Nearly all prescription drugs dispensed in the United States and over-the-counter medication ordered in hospitals would be required to carry electronic bar codes under proposed federal medication safety standards.
The FDA on Thursday published two rules aimed at reducing medication errors and improving the reporting of actual and potential mistakes.
"Today's actions are the start of a comprehensive strategy to build a medical patient protection system for the 21st century," FDA Commissioner Mark McClellan, M.D., says in a written statement.
The error-prevention proposal calls for medication labels to contain bar codes that carry National Drug Code identifiers to ensure that pharmaceutical products and dosages given to patients at pharmacies and hospitals match what physicians order.
The rule also would apply to blood and blood components, while physician drug samples are excluded.
The FDA is asking the public to comment on whether a final rule should require bar codes to include manufacturing lot numbers and expiration dates. The public has 120 days to submit comments on both proposed sets of regulations.
If fully implemented, the bar-coding rule would help clinicians intercept 50% of potential medication errors during the dispensing and administration, the FDA says. The HHS agency estimates that bar coding will prevent 413,000 adverse drug events over the next 20 years.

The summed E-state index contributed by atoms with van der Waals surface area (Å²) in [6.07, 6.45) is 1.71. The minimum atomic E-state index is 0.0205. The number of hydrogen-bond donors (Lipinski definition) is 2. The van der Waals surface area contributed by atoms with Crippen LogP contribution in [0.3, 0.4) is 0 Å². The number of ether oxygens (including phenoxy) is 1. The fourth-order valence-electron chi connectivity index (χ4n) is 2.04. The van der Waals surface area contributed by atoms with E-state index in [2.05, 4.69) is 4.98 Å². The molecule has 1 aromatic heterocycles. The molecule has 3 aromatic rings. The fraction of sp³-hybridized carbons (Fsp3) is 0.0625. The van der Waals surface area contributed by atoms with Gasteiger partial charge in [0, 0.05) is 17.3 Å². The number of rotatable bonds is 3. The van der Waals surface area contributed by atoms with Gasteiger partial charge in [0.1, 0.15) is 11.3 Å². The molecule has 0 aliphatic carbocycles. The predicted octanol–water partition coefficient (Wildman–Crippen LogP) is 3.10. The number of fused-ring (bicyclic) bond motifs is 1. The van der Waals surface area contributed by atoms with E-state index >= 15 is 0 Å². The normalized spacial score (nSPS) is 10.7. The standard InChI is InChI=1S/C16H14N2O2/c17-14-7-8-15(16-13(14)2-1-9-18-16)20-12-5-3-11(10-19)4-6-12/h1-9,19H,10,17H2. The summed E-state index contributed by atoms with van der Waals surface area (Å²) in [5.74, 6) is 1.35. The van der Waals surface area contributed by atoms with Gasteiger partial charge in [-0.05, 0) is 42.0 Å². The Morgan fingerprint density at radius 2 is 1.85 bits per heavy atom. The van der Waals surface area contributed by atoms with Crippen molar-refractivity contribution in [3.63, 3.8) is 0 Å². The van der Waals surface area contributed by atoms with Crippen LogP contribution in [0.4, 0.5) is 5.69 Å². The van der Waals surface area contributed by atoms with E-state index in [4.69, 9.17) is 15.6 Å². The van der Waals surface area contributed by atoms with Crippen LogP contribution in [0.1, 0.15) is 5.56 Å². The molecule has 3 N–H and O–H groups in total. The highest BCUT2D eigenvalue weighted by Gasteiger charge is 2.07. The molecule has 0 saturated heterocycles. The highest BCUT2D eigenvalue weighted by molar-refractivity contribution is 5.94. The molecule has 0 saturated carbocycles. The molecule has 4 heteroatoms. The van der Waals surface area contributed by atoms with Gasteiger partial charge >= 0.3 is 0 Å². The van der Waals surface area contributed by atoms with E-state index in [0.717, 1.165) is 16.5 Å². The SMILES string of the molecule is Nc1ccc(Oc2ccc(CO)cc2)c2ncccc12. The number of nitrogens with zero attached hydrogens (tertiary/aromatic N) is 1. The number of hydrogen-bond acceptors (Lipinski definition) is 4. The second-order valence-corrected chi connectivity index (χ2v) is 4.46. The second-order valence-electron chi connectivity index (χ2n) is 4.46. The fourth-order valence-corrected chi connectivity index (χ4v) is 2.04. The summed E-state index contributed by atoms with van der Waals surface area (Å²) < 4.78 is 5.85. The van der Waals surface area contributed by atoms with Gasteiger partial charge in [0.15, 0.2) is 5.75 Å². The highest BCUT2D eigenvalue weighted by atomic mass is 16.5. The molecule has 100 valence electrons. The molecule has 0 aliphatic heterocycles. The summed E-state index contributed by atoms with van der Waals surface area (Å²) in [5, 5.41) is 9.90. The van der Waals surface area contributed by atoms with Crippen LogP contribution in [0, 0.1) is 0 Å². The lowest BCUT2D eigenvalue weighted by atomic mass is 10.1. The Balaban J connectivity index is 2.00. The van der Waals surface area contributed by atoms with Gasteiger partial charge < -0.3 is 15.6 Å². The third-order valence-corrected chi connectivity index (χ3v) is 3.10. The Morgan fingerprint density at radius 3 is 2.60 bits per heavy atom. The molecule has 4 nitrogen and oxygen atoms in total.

However, the proposal does not require hospitals and pharmacies to adopt technology to read the bar codes or link medication administration systems to electronic medical records.
The other proposed rule calls for an overhaul of medication safety reporting practices to bring federal requirements in line with international standards the FDA and the U.S. drug industry hammered out with their counterparts in Europe, Canada and Japan.
As proposed, drug companies would have 15 days to inform the FDA of any reports of actual medication errors, "near misses" and suspected serious reactions to blood transfusions they receive from healthcare providers.
Adopting international safety reporting standards actually would lessen the reporting burden on affected companies, the FDA says.